Here are some of the major components of the historic relief package:
Help for families
If your adjusted gross income is less than $75,000 for single filers and $150,000 for joint filers, then you'll get the full amount. For every $100 you earn above those limits, though, the payment drops by $5. That means that for those with no children and income levels above $99,000 for singles and $198,000 for joint filers, heads of household with an AGI between $112,500 and $146,500. no stimulus check would come. Those with incomes between those levels would receive a reduced stimulus check payment. No stimulus check would come above those amounts.
Help for small businesses
The eight weeks of assistance would be retroactive to Feb. 15, 2020 to help bring back workers who have already been laid off. Special provisions of the bill allow for loan forgiveness if small businesses (under 500 employees) retain workers or rehire workers, essentially turning the loans into grants. The money must be used for payroll and basic overhead.
The bill allocates $350 billion for the forgivable SBA loans, with a loan limit of $10 million. In addition, the legislation allocates $17 billion to a program intended to help cover six months of payments on current outstanding SBA loans. The bill also restricts use of the funds in some important ways. Companies receiving the special funds are barred from using them for stock buybacks, dividend payments or executive compensation for at least one year after the loans are no longer outstanding.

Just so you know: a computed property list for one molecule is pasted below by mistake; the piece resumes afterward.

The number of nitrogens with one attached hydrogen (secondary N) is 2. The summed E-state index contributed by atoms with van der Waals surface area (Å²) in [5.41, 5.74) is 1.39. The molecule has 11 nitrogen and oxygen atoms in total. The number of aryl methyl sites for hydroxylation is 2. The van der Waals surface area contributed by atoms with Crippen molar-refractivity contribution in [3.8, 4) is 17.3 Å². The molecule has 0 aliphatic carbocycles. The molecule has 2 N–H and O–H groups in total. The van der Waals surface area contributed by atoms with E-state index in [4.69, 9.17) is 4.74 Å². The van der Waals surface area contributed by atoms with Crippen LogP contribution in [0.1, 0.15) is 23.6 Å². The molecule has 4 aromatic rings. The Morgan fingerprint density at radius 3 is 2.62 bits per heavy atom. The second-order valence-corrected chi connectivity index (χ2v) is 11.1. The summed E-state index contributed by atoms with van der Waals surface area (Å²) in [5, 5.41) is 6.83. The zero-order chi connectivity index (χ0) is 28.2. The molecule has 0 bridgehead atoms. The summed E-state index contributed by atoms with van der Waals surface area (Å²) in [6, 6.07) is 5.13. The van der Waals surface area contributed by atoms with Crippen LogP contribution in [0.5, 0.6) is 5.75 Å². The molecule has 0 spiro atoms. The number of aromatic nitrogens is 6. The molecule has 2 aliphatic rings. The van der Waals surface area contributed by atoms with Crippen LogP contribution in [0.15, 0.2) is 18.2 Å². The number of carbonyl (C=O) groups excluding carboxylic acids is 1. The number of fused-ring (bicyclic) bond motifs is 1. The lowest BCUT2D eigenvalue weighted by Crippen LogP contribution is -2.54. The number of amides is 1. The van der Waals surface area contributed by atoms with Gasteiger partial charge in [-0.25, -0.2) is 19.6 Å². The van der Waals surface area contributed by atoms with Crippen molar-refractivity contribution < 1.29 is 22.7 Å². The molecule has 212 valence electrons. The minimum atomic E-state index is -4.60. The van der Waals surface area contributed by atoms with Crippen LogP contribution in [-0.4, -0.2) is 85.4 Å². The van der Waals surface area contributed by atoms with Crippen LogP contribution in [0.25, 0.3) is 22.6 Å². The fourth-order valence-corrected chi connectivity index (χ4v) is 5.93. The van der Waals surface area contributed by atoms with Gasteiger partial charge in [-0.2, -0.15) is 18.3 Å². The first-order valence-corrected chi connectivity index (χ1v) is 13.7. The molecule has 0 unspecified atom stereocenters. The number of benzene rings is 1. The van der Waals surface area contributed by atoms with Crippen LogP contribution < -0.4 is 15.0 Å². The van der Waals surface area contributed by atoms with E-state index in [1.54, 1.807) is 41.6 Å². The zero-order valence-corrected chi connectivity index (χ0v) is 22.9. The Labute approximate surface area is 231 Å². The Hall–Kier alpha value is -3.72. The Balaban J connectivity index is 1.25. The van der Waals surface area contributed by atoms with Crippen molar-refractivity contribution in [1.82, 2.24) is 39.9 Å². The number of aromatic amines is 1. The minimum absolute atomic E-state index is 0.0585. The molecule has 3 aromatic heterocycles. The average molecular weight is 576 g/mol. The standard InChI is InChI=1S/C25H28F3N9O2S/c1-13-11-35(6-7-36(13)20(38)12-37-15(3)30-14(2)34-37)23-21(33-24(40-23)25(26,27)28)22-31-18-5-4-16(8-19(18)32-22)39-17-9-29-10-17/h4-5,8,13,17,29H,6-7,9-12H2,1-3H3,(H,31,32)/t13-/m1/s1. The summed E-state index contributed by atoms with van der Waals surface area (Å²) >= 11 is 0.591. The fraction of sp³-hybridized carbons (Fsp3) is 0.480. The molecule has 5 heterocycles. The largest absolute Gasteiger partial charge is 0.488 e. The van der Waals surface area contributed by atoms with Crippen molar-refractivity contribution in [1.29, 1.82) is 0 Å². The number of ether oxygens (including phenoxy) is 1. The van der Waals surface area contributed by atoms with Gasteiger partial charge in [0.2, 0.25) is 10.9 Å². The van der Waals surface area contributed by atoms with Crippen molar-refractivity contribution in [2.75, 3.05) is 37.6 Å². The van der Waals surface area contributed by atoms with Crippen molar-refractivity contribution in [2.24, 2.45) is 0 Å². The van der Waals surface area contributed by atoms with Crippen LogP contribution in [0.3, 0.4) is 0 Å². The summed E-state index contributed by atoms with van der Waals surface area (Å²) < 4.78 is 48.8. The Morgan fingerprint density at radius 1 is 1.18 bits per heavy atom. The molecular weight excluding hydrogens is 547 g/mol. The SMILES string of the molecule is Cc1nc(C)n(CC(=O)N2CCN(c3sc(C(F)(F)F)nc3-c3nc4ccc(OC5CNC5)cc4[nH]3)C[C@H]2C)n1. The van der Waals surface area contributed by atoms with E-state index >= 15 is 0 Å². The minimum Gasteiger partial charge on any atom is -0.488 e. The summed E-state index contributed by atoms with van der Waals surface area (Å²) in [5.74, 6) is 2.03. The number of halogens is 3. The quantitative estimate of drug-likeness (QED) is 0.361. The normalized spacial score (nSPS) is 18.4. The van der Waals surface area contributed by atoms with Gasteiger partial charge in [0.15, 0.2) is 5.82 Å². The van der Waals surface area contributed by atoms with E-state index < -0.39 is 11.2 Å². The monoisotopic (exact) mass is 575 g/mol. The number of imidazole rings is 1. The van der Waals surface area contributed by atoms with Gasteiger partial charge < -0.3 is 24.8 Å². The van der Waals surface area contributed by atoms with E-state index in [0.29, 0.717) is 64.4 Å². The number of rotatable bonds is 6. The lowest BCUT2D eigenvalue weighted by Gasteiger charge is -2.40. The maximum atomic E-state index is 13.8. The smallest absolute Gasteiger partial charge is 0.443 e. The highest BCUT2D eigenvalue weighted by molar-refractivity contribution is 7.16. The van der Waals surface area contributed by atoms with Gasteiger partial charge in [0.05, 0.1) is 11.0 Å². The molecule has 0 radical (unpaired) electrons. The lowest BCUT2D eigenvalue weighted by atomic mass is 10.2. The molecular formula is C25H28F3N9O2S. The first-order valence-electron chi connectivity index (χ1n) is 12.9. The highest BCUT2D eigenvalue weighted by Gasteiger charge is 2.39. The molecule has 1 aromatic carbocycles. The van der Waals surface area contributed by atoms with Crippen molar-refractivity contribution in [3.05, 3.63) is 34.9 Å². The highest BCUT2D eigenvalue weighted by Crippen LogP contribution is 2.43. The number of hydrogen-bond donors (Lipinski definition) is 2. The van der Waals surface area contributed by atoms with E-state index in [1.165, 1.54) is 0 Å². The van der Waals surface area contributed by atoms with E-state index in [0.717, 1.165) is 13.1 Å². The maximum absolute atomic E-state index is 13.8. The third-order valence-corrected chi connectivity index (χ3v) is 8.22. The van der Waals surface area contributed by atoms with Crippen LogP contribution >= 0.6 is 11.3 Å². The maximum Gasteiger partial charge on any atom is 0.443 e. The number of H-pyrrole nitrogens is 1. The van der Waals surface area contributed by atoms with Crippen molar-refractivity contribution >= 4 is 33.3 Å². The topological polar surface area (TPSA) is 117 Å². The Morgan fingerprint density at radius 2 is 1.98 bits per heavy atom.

Help for corporations over 500 employees
The bill provides other tax relief to businesses by deferring tax payments, increasing deductibility for interest expenses and allowing immediate expensing of qualified property improvements, especially for the hospitality industry. The bill also restricts use of the funds in some important ways. Companies receiving the special funds are barred from using them for stock Businesses which accept the loans must also retain at least 90 percent of their employees as of March 24 until Sept. 30 “to the extent practicable.” The loans cannot last longer than five years.
Buybacks, dividend payments or executive compensation for at least one year after the loans are no longer outstanding.
One specific provision directs loans to mid-sized businesses — defined as employing between 500 and 10,000 people — and nonprofits, where no payments on the loans will be due for six months. The loans will be subject to certain conditions, so applicants should read the fine print and be sure they are fully aware of all the requirements.
Businesses which accept the loans must also retain at least 90 percent of their employees as of March 24 until Sept. 30 “to the extent practicable. ”The loans cannot last longer than five years.
Help for health care providers
Help for state and local governments
Help for the arts and non-profits
For the entire “CARES Act 2020”